May 20, 2014

Going with the Flow: A Women’s Guide to Menstruation & the Moon.



If life wasn’t so stressful and if we weren’t so disconnected from Nature and her rhythms, what would our bodies tell us?

Is there an ideal time for women to bleed each month that coincides with the Moon cycles and the earth’s rhythms?

The Moon is such a primary force in our lives—connected to emotions, our inner tides, the feminine, creativity and change. She brings her constant dance into our lives, changing our moods and feelings with her waxes and wanes. She changes nakshatras about once every day and changes signs roughly every two and a half days.

We feel her many changes within us, moving through us, moving us, constantly. As Jupiter moves into Cancer on June 18th, 2014, our work with the emotions and the Moon increases and expands for the coming 12 months. (Moon rules the sign of Cancer). Read more about this remarkable Jupiter transit.

Women, the divine beings that we are, get to experience the Moon’s flow in a very physical way through out her cycles. When we ovulate, creative potential is ripe. When we bleed, we are letting go of and cleansing the previous cycle. In this way, we wax and wane with her, inviting in and letting go with each of her tidal shifts.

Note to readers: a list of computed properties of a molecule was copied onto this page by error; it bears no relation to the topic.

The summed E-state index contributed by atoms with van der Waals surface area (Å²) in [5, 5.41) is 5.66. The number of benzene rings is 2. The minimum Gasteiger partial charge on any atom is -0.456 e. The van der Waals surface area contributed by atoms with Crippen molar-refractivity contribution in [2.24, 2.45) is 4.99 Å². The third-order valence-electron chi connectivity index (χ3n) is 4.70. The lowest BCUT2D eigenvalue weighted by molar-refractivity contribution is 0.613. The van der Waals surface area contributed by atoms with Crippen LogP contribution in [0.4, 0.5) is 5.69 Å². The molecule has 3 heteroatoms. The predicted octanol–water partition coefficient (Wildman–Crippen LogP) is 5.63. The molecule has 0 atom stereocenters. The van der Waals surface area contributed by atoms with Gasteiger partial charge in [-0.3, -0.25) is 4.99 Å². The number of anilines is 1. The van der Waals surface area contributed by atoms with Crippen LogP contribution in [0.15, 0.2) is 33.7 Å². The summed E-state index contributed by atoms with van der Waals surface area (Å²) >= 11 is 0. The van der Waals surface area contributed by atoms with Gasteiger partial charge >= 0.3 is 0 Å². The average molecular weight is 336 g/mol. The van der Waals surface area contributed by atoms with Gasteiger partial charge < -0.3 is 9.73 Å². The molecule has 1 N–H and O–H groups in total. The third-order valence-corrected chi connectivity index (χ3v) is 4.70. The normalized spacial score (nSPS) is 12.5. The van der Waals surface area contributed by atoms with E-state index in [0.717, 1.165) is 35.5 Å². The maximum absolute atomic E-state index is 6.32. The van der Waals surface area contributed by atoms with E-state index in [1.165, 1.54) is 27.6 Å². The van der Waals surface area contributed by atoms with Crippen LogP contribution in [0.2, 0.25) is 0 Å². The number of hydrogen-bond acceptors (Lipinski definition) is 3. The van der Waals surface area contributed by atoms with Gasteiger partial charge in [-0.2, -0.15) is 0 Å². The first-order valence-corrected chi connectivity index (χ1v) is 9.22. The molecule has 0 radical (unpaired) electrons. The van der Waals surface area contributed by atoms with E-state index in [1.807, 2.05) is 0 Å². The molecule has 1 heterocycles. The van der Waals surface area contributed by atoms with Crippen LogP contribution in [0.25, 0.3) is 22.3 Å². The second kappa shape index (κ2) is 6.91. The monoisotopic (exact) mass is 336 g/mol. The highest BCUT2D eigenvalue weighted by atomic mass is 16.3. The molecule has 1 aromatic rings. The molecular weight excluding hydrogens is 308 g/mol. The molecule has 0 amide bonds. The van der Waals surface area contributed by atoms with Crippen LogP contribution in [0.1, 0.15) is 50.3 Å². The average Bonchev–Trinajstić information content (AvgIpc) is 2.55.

Ayurvedically speaking, it is ideal to bleed with the full Moon. This is what my dear and trusted ayurvedic doctor, Vaidya Rama Kant Mishra of the Shaka Vansya tradition, says:

“The ayurvedic shastras, ancient medical texts, explain that the expected time for the menstrual cycle is during the full moon. During the full moon, women have access to the flow of uninterrupted soma. However, due to stress, hectic lifestyle, imbalanced diet, and many other factors, many women will tend to have their cycle erratically, not with or around the full moon. Most have their cycle during the new moon. This is an indication that there are imbalances that need to be addressed. It is a sign to pay more attention to restoring the natural cycles of her body, and to support it, so that she can get back on track and have her flow with the full moon.”

Not surprisingly, this corroborates with what Jyotish says about Suklanta, which is starting our “new Moon” cycle with the full Moon. Similar to exalted planets in that they are “full” and can’t be “added to,” a full Moon (or Purnima) means that it is full to capacity, there’s no more room for it to expand and grow; it is complete.

In this way, we can interpret the full Moon as a “new Moon” in that it marks the beginning of a new cycle of emptying itself and refilling itself.

Beginning a lunar month at the Purnima is called Suklanta and differs from starting the count from the new Moon (Amavasya) which is the point when the Moon is empty and is waiting to be filled by the Sun.

Purnima is in the middle of the Lakshmi phase of the Moon cycle, whereas Amavasya is the moment during the cycle where Kali and Durga meet. Clearly, the energy is quite different for each of these.